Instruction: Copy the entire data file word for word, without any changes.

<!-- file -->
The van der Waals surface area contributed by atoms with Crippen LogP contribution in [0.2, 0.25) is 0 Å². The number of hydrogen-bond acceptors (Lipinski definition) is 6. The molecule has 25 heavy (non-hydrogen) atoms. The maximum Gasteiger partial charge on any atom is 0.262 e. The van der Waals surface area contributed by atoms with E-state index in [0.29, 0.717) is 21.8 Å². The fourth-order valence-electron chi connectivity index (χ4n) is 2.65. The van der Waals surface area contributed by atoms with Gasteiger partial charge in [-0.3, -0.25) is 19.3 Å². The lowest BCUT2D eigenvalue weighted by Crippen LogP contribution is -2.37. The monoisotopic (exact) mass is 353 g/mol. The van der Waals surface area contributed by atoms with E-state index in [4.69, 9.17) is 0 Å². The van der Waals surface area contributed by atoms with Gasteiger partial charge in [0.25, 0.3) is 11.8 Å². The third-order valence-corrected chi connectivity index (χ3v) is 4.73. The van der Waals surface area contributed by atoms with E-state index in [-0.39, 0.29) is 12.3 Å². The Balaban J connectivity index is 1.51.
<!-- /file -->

The van der Waals surface area contributed by atoms with Crippen LogP contribution in [0.2, 0.25) is 0 Å². The number of hydrogen-bond acceptors (Lipinski definition) is 6. The molecule has 25 heavy (non-hydrogen) atoms. The maximum Gasteiger partial charge on any atom is 0.262 e. The van der Waals surface area contributed by atoms with E-state index in [0.29, 0.717) is 21.8 Å². The fourth-order valence-electron chi connectivity index (χ4n) is 2.65. The van der Waals surface area contributed by atoms with Gasteiger partial charge in [-0.3, -0.25) is 19.3 Å². The lowest BCUT2D eigenvalue weighted by Crippen LogP contribution is -2.37. The monoisotopic (exact) mass is 353 g/mol. The van der Waals surface area contributed by atoms with E-state index in [4.69, 9.17) is 0 Å². The van der Waals surface area contributed by atoms with Gasteiger partial charge in [0.25, 0.3) is 11.8 Å². The third-order valence-corrected chi connectivity index (χ3v) is 4.73. The van der Waals surface area contributed by atoms with E-state index in [-0.39, 0.29) is 12.3 Å². The Balaban J connectivity index is 1.51.